The Madagascar spider tortoise (Pyxis arachnoides), one of southern Madagascar’s endemic and iconic species was recently upgraded to ‘Critically Endangered’ status on the IUCN-World Conservation Union’s Red List for Threatened Species. This small and intricately patterned tortoise is through to be facing risks to its long term survival as a result of habitat destruction and poaching for local consumption as food, in addition to being illegally exported to support the exotic pet trade.
The team, led by wildlife biologist Ryan Walker, has just completed the second field season of a three-year project to extensively survey the historical range of the species to establish the status and vulnerability of the last remaining populations of this species.
After two field seasons and five months of continuous fieldwork the team has now surveyed about 70% of the species’ historical range. Results show that the species is facing severe pressure from habitat destruction as a result of conversion of land for agriculture and charcoal production within this region.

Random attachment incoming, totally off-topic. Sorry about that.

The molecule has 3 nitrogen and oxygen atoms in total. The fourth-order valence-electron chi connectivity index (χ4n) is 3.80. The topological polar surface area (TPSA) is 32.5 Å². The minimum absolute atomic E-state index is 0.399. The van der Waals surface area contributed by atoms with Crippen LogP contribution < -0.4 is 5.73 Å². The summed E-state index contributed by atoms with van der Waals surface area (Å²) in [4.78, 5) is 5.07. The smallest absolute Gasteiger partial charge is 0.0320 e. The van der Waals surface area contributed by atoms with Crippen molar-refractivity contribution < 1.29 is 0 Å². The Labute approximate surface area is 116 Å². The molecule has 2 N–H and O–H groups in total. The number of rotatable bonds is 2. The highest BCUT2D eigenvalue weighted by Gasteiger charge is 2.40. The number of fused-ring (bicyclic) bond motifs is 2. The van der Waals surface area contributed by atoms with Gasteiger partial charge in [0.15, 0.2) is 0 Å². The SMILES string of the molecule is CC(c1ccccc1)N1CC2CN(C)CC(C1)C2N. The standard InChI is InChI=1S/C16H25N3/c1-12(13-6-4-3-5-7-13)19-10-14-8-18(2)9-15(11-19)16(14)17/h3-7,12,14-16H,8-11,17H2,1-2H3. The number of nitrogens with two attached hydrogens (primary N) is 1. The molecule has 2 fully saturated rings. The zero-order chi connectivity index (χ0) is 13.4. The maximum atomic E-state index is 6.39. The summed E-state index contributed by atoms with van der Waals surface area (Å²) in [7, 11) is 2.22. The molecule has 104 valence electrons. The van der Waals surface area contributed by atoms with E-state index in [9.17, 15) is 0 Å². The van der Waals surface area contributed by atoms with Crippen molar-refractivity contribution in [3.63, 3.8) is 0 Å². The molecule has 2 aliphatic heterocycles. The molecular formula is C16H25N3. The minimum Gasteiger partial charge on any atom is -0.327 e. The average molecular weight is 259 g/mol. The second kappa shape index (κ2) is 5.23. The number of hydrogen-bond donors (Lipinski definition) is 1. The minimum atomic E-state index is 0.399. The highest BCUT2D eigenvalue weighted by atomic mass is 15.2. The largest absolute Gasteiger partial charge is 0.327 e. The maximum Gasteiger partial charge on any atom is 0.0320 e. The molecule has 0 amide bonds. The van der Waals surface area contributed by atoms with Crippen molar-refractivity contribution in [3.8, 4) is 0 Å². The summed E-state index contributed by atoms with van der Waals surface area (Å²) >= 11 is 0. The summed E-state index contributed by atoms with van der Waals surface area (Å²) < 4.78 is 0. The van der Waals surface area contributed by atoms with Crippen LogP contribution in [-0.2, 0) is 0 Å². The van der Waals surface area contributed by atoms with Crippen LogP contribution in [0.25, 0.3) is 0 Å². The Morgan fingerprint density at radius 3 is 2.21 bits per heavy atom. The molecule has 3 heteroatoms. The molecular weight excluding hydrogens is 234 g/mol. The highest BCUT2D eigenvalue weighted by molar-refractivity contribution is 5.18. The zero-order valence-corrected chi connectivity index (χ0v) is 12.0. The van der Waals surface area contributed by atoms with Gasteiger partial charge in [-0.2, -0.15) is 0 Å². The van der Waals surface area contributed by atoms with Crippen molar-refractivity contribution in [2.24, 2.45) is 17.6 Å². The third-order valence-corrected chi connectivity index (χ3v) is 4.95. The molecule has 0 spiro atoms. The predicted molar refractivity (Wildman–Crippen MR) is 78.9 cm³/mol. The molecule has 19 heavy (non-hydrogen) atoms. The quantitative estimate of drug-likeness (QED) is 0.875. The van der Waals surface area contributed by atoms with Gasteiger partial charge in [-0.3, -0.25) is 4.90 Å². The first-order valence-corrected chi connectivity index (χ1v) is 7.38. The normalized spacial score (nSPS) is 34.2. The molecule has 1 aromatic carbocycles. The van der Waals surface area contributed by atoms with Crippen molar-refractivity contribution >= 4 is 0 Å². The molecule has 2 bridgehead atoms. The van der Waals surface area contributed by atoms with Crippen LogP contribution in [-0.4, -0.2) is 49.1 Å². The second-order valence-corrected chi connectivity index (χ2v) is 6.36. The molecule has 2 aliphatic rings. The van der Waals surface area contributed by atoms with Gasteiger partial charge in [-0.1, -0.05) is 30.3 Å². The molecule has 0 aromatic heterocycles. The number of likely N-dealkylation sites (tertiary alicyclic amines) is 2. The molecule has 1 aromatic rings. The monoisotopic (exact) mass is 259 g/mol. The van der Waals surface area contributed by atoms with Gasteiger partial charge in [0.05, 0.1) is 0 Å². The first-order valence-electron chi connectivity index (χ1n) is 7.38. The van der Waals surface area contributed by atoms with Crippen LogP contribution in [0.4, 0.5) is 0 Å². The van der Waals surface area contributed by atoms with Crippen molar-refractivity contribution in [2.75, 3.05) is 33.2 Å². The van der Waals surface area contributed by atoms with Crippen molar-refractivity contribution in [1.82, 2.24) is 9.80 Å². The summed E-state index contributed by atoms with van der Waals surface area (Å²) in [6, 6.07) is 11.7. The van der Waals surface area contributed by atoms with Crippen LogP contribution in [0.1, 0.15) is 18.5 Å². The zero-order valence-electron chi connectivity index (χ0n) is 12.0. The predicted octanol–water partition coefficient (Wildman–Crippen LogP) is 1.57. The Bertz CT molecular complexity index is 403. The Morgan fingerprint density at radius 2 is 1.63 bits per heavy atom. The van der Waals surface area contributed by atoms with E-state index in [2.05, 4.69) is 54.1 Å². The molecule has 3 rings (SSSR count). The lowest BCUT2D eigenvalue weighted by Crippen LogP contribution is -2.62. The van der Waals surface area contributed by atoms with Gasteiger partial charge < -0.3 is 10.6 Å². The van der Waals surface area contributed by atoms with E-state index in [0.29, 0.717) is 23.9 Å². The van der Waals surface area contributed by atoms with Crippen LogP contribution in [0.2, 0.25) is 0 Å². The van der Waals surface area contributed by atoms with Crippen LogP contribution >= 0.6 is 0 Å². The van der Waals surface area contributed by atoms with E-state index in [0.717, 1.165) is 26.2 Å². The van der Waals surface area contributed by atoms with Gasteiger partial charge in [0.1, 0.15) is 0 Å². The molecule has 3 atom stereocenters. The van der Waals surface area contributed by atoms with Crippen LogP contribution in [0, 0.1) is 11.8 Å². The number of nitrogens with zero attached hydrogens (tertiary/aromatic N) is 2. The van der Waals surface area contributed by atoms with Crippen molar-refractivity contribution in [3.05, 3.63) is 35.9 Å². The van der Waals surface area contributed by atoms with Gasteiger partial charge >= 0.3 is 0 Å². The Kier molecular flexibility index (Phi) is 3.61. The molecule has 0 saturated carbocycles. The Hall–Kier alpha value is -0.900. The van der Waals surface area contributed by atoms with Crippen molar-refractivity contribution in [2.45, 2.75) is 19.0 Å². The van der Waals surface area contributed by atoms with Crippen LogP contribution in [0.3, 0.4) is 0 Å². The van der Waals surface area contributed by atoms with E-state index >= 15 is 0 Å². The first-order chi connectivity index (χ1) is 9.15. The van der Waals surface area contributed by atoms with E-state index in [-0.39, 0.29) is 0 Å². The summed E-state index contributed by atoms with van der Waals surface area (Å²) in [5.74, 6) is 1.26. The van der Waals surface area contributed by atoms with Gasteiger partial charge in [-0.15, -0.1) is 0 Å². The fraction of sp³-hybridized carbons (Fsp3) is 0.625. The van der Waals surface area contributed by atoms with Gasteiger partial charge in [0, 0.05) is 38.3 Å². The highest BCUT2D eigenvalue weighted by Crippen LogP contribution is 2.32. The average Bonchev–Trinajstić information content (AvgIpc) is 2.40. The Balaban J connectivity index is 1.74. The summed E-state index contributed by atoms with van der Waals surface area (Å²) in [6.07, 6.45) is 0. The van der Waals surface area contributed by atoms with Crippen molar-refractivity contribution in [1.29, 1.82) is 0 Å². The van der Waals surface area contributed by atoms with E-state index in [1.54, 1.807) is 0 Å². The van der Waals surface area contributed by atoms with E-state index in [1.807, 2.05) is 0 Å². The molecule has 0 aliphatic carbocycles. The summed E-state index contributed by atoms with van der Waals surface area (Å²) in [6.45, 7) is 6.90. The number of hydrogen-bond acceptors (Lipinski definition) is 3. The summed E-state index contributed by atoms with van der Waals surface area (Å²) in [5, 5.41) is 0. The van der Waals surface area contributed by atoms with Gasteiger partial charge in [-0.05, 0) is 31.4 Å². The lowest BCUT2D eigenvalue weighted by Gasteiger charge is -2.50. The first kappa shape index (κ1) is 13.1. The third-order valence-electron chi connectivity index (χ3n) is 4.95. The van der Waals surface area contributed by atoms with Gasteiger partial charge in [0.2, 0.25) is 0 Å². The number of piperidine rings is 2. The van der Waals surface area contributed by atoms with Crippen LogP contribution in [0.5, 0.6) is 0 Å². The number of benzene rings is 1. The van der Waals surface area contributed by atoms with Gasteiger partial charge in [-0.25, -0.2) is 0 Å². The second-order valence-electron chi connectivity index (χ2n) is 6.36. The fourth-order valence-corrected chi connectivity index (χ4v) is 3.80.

Walker explains: "The results of our work highlight the precarious state of this remarkable species, found nowhere else on earth. Populations are becoming dangerously small and increasingly fragmented across much of their historical range as a result of human pressures.
"The future of the spider tortoise now hangs in the balance; without effective management of poaching and habitat destruction in the very near future, this extraordinary animal may soon disappear forever."
The team is working closely with WWF Madagascar who are integrating the results into the management of Madagascar Protected Areas Expansion programme and also Blue Ventures, with the aim of establishing a number of community-lead conservation initiatives for these rare tortoises.
Full details of the research findings can be found here.
The spider tortoise research team, March 2010
Madagascar’s critically endangered spider tortoise, Pyxis arachnoides
For more information contact:
Based in Antananarivo, Madagascar: Telephone +261-343-133-987